Dauntless Aruna: The pioneer of Euthanasia debate breathes her last
“He will wipe away every tear from their eyes, and death shall be no more, neither shall there be mourning, nor crying, nor pain anymore, for the former things have passed away.”- Revelation 21:4
After fighting bravely for 42 years, lying in a vegetative state, Aruna Shanbag has passed away today. She spent her final week battling a serious bout of pneumonia and was breathing with the help of a ventilator.
She was rushed out of the tiny room attached to Ward number 4 that has been her abode for four decades now. The nurses tending to her noticed that she posed difficulties in breathing and immediately rushed her to the medical ICU.
KEM Hospital Dean Avinash Supe has made a public appeal to help trace any relatives or people close to Shanbag who can get in touch with the hospital immediately.
I call it a fight in the beginning of the article, because it surely has been one. Shanbag sparked the worldwide debate on mercy killing or euthanasia, while being confined to a hospital room for more than 4 decades.
The pretty, young and independent woman that she was, Shanbag was working as a nurse at Mumbai’s King Edward Memorial (KEM) Hospital when she was sexually assaulted by a hospital ward boy in 1973. The ward boy, Sohanlal Bhartha Walmiki, throttled her with a dog chain, cutting off blood and oxygen supply to her brain resulting in injuries to the brain stem and cervical chord injury. She had been in a vegetative state since and confined to a bed at the KEM hospital where nurses and the hospital staff take care of her. In one day, her dreams, her aspirations, her life was snatched away from her.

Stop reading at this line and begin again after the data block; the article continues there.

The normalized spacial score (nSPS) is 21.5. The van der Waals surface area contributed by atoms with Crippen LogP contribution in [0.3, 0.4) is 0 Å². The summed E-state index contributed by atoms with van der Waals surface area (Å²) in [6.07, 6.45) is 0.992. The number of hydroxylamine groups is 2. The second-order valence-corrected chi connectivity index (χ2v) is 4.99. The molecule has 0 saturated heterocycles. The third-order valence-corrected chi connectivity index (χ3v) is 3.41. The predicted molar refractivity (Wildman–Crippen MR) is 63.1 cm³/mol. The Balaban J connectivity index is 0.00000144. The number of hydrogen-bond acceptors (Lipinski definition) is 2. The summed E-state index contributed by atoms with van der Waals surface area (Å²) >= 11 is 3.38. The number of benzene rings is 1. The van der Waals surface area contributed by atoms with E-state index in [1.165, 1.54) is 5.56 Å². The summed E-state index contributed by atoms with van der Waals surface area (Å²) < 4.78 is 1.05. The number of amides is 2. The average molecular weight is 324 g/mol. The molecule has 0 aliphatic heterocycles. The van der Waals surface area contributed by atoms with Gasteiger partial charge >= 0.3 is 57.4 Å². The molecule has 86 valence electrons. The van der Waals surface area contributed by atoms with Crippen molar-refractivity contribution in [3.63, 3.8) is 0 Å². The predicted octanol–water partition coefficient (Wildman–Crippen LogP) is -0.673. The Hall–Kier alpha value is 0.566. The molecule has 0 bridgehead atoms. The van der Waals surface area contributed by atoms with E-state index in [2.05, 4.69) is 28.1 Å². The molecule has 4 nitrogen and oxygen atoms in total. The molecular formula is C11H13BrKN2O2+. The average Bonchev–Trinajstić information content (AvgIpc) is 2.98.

The assailant was traced soon after the crime and was convicted. He served two concurrent seven year sentences. Little is known about his whereabouts since his release from the prison.
The charge under which he was convicted was stealing her jewellery and watch since initial medical examination ruled out rape as her hymen was intact. She was menstruating on that day. And so, he did not penetrate her but sodomized her instead. Subsequent medical reports proved that she bled for days together from the anus.
Speaking to Zee Media today, Former journalist and author Pinky Virani, said "Her actual death happened in 1973 (referring to the tragic attack on her) now what has happened is her legal death. Our Aruna has given our country a big thing in form of a law on passive euthanasia."
Ms. Virani had narrated the story of the ailing nurse in her 1998 non-fiction book called 'Aruna's Story', while Duttakumar Desai wrote the Marathi play, 'Katha Arunachi' in 1994-95, which was staged under director Vinay Apte in 2002. In the last part of the novel Pinki says: “How I wish I could give life to Aruna’s lifeless brain”.
Ms. Virani then preferred a petition before the Apex Court after following her case history since 1980. Her prayer before the Apex Court was to allow Aruna to die peacefully by ordering for cessation of medical care extended to her by the doctors and staff at KEM Hospital.
However, the counsel for the hospital was unequivocal in denying death to Aruna on behest of the Court and elucidated various instances wherein the patient communicated in gestures her aversion/interest to certain foods, sounds and people which only went on to suggest that there existed life within her and by allowing for euthanasia to be administered, the Hon’ble Court would order for termination of life and thereby set a dangerous precedent for all critically ill patients.